Interfaith Clergy Connections

by Rabbi Jodie Siff

Building connections and allies with neighboring communities of faith has been a cornerstone of my rabbinate. In Port Washington and Manhasset, being part of interfaith clergy associations has allowed me to walk the path of ministering to RSNS with like minded clergy and building our communities together. Whether facing tragedies like 9/11 or coming together for annual Thanksgiving services, our collaborative efforts have provided solace and strength. Engaging with school districts and superintendents has ensured welcoming environments for diverse faith traditions. Over the past decades, supporting initiatives like Laundry Love, Sandwich making and collective Mitzvah Day experiences demonstrates our commitment to practical compassion. In times of tragedy, small groups for dialogue like our Saalam/Shalom Sisterhood, Shamor, shared celebrations, and mutual support have been vital.

After October 7th, as a result of this hard work some of our allies provided solace, and yet many others did not reach out. This underscores the ongoing need for the hard work of listening and understanding. As we navigate the complexities of our diverse communities, these connections are crucial for fostering unity and healing. At times this is challenging. Not everyone enters into this dialogue. Whether it is not how they define their ministry or they just can’t carve out the time. We as a community are at a crossroads. We have seen an uptick in anti-Semitism both globally and locally. We need these allies more than ever. And that means for me that reaching out and making more time to build these connections and listening and trying to find dialogue partners is more crucial. Although at times hard to be outside the conversations that are comfortable. To really hear why some clergy doesn’t engage.

Out of the Jewish clergy dialoguing with the Port Washington School District leadership because of the anti-Semitic actions at the start of the 2023 school year came Dr. Hynes, the superintendent of the Port Washington School District, extending a thoughtful invitation to a book circle for fifty faith leaders. This collaborative effort aims to foster understanding and unity in Port Washington’s diverse community. The selected book for discussion, “How to Know a Person: The Art of Seeing Others Deeply and Being Seen” by David Brooks, aligns with the shared goal of overcoming hate through meaningful relationships. By engaging faith leaders from various religions, this book talk series seeks to inspire dialogue, empathy, and connection among community members.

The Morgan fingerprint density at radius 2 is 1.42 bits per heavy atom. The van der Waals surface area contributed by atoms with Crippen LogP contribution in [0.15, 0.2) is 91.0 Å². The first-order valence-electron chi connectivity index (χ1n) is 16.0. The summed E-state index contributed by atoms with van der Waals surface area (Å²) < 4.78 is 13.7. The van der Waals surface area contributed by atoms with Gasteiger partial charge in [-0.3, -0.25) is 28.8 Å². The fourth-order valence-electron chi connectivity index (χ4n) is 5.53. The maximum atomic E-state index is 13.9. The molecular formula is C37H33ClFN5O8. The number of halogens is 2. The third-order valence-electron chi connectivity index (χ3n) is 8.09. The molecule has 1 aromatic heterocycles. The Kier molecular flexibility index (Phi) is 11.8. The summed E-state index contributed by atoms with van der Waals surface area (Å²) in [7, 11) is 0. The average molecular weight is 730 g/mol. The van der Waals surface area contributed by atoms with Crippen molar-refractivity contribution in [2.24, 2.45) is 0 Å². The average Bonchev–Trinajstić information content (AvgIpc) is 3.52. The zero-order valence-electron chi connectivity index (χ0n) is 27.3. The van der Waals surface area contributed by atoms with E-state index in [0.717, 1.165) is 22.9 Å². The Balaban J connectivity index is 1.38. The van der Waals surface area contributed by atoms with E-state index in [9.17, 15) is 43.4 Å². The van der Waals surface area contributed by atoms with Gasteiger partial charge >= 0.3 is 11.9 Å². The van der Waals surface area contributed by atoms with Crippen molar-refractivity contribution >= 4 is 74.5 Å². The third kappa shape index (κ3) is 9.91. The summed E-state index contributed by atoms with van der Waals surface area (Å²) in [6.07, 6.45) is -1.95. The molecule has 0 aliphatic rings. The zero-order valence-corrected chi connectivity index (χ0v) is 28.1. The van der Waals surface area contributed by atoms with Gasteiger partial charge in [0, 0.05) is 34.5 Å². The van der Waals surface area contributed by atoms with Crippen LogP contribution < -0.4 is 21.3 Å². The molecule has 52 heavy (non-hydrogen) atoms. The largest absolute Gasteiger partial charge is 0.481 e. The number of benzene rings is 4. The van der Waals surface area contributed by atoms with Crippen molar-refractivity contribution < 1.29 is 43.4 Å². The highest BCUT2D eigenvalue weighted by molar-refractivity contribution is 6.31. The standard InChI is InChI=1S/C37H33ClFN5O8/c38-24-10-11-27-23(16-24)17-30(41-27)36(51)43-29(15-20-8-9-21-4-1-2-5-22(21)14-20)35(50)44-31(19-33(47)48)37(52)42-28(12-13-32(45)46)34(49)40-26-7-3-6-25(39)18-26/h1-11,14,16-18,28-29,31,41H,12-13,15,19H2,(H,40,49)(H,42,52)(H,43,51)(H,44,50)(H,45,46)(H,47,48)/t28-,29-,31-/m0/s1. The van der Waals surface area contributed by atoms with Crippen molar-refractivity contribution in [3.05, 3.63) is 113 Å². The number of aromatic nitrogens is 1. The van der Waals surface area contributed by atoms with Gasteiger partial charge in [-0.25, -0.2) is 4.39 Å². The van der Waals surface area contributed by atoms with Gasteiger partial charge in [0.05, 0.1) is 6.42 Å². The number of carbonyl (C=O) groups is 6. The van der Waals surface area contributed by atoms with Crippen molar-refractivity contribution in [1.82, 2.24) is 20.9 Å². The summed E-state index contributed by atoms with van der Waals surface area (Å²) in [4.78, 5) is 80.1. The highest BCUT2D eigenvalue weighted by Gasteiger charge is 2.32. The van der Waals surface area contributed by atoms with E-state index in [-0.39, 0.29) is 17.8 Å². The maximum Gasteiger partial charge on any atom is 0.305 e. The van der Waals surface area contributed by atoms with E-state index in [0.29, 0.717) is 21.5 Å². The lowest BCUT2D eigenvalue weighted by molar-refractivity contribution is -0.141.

Dr. Hynes, demonstrating his commitment to fostering connection and understanding, personally distributed the books to each house of worship. His hands-on approach reflected the belief that leaders should exemplify the art of truly seeing and valuing each other. By taking the time to deliver the books himself, he reinforced the importance of making individuals feel acknowledged and significant. This thoughtful gesture will hopefully set a tone for the book talk series, emphasizing the shared responsibility of community leaders to model the principles of empathy, recognition, and meaningful connection.

At the same time, while building on hyperlocal work in Port Washington, we are also looking at the broader faith leaders in Long Island. We are being asked to participate in a Clergy Prayers for Healing gathering. This gathering will be a place for prayers, reflections, and shared moments, transcending our individual beliefs in the spirit of unity.

Given the current state of our world, with divisions and polarizations escalating more than ever, we clergy must come together to rise above this conflict – to come together in a sacred space and pray together. As clergy, we will share prayers from our diverse faith traditions, and then break into small groups to engage in open and respectful conversations about our respective faith journeys. This is an opportunity to truly listen. This event is meant to be a collective effort of every clergy member on Long Island. And yet it was essential to those organizing that they (we) had to include that the focus will be on the spiritual aspects of our lives, and discussions need to steer clear of politics and ideologies. This is in uncharted territory for the interfaith clergy of Long Island.

We need allies. We need to be allies. This is hard. This is what we need to do. We need to do this work because we live in a diverse world. And in this diverse world, we Jews, just like every other person, want to be seen and understood. That only happens by building connections.

I continue to be humbled by serving our Jewish community and honored to interface with fellow colleagues on behalf of all of you. All of this is serving the goal of living meaningful Jewish lives in the midst of sacred community. May it be so.